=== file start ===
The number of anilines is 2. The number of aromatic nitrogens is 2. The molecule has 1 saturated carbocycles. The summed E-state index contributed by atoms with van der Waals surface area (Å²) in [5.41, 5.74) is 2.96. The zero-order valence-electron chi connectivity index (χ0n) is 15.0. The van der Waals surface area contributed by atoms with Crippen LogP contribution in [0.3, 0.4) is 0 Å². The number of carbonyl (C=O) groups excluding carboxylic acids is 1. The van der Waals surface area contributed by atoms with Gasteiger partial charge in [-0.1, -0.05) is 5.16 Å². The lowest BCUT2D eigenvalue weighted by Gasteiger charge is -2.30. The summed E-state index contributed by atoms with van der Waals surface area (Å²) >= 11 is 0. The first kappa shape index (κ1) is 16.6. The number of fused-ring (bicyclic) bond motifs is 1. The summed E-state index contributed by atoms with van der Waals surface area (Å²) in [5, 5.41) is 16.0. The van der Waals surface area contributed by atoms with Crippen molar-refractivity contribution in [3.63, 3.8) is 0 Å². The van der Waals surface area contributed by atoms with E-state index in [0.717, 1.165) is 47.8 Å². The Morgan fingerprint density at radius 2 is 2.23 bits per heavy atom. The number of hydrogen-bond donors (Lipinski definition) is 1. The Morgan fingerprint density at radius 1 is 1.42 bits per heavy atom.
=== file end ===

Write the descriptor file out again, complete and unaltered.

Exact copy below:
The number of anilines is 2. The number of aromatic nitrogens is 2. The molecule has 1 saturated carbocycles. The summed E-state index contributed by atoms with van der Waals surface area (Å²) in [5.41, 5.74) is 2.96. The zero-order valence-electron chi connectivity index (χ0n) is 15.0. The van der Waals surface area contributed by atoms with Crippen LogP contribution in [0.3, 0.4) is 0 Å². The number of carbonyl (C=O) groups excluding carboxylic acids is 1. The van der Waals surface area contributed by atoms with Gasteiger partial charge in [-0.1, -0.05) is 5.16 Å². The lowest BCUT2D eigenvalue weighted by Gasteiger charge is -2.30. The summed E-state index contributed by atoms with van der Waals surface area (Å²) >= 11 is 0. The first kappa shape index (κ1) is 16.6. The number of fused-ring (bicyclic) bond motifs is 1. The summed E-state index contributed by atoms with van der Waals surface area (Å²) in [5, 5.41) is 16.0. The van der Waals surface area contributed by atoms with Crippen molar-refractivity contribution in [3.63, 3.8) is 0 Å². The van der Waals surface area contributed by atoms with E-state index in [0.717, 1.165) is 47.8 Å². The Morgan fingerprint density at radius 2 is 2.23 bits per heavy atom. The number of hydrogen-bond donors (Lipinski definition) is 1. The Morgan fingerprint density at radius 1 is 1.42 bits per heavy atom.